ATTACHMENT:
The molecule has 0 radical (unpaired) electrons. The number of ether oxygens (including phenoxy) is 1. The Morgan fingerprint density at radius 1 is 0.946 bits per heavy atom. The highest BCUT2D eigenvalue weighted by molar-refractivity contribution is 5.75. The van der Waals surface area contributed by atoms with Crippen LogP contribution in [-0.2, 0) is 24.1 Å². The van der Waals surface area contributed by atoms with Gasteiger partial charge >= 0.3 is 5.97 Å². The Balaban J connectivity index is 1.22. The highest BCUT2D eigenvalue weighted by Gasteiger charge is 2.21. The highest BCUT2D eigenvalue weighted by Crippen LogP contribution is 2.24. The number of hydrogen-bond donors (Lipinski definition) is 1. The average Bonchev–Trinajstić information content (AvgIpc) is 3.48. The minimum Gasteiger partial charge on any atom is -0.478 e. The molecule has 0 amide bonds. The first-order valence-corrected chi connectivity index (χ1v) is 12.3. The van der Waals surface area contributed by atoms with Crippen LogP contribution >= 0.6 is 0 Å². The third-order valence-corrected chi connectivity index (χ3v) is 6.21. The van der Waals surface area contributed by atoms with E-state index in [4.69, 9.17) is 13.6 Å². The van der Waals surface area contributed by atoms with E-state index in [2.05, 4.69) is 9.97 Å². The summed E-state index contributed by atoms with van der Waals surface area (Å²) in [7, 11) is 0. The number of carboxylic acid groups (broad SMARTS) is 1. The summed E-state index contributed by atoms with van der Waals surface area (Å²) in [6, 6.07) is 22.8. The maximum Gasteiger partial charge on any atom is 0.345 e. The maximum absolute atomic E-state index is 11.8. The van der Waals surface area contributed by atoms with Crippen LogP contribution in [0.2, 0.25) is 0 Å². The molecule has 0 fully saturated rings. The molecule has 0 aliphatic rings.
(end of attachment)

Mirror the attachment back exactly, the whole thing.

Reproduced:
The molecule has 0 radical (unpaired) electrons. The number of ether oxygens (including phenoxy) is 1. The Morgan fingerprint density at radius 1 is 0.946 bits per heavy atom. The highest BCUT2D eigenvalue weighted by molar-refractivity contribution is 5.75. The van der Waals surface area contributed by atoms with Crippen LogP contribution in [-0.2, 0) is 24.1 Å². The van der Waals surface area contributed by atoms with Gasteiger partial charge >= 0.3 is 5.97 Å². The Balaban J connectivity index is 1.22. The highest BCUT2D eigenvalue weighted by Gasteiger charge is 2.21. The highest BCUT2D eigenvalue weighted by Crippen LogP contribution is 2.24. The number of hydrogen-bond donors (Lipinski definition) is 1. The average Bonchev–Trinajstić information content (AvgIpc) is 3.48. The minimum Gasteiger partial charge on any atom is -0.478 e. The molecule has 0 amide bonds. The first-order valence-corrected chi connectivity index (χ1v) is 12.3. The van der Waals surface area contributed by atoms with Crippen LogP contribution >= 0.6 is 0 Å². The third-order valence-corrected chi connectivity index (χ3v) is 6.21. The van der Waals surface area contributed by atoms with E-state index in [4.69, 9.17) is 13.6 Å². The van der Waals surface area contributed by atoms with E-state index in [2.05, 4.69) is 9.97 Å². The summed E-state index contributed by atoms with van der Waals surface area (Å²) in [7, 11) is 0. The number of carboxylic acid groups (broad SMARTS) is 1. The summed E-state index contributed by atoms with van der Waals surface area (Å²) in [6, 6.07) is 22.8. The maximum Gasteiger partial charge on any atom is 0.345 e. The maximum absolute atomic E-state index is 11.8. The van der Waals surface area contributed by atoms with Crippen LogP contribution in [0.2, 0.25) is 0 Å². The molecule has 0 fully saturated rings. The molecule has 0 aliphatic rings.